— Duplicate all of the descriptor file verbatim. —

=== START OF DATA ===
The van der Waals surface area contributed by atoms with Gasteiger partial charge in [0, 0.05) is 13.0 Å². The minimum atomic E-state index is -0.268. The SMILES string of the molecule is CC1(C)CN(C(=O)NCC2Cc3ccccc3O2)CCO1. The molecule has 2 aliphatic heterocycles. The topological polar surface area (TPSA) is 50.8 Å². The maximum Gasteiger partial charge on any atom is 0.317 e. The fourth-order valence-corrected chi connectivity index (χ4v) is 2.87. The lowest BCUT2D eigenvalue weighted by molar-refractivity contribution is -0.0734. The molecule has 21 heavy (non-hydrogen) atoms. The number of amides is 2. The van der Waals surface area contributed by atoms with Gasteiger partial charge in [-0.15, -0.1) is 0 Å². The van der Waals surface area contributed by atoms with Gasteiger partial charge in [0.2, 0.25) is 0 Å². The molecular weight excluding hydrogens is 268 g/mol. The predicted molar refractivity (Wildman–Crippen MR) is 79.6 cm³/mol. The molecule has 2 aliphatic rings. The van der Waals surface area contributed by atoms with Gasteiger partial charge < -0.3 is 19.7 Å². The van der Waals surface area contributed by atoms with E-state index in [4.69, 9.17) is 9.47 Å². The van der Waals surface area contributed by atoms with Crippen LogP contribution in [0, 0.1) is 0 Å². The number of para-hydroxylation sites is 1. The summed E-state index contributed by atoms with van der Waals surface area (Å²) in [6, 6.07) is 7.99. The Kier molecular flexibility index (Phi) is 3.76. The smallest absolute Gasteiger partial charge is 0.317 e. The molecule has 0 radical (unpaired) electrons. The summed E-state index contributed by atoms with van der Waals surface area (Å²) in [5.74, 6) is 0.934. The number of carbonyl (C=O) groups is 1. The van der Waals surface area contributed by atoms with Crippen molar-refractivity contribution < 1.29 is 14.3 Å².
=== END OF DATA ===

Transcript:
The van der Waals surface area contributed by atoms with Gasteiger partial charge in [0, 0.05) is 13.0 Å². The minimum atomic E-state index is -0.268. The SMILES string of the molecule is CC1(C)CN(C(=O)NCC2Cc3ccccc3O2)CCO1. The molecule has 2 aliphatic heterocycles. The topological polar surface area (TPSA) is 50.8 Å². The maximum Gasteiger partial charge on any atom is 0.317 e. The fourth-order valence-corrected chi connectivity index (χ4v) is 2.87. The lowest BCUT2D eigenvalue weighted by molar-refractivity contribution is -0.0734. The molecule has 21 heavy (non-hydrogen) atoms. The number of amides is 2. The van der Waals surface area contributed by atoms with Gasteiger partial charge in [-0.15, -0.1) is 0 Å². The van der Waals surface area contributed by atoms with Gasteiger partial charge in [0.2, 0.25) is 0 Å². The molecular weight excluding hydrogens is 268 g/mol. The predicted molar refractivity (Wildman–Crippen MR) is 79.6 cm³/mol. The molecule has 2 aliphatic rings. The van der Waals surface area contributed by atoms with Gasteiger partial charge < -0.3 is 19.7 Å². The van der Waals surface area contributed by atoms with E-state index in [4.69, 9.17) is 9.47 Å². The van der Waals surface area contributed by atoms with Crippen LogP contribution in [0, 0.1) is 0 Å². The number of para-hydroxylation sites is 1. The summed E-state index contributed by atoms with van der Waals surface area (Å²) in [6, 6.07) is 7.99. The Kier molecular flexibility index (Phi) is 3.76. The smallest absolute Gasteiger partial charge is 0.317 e. The molecule has 0 radical (unpaired) electrons. The summed E-state index contributed by atoms with van der Waals surface area (Å²) in [5.74, 6) is 0.934. The number of carbonyl (C=O) groups is 1. The van der Waals surface area contributed by atoms with Crippen molar-refractivity contribution < 1.29 is 14.3 Å².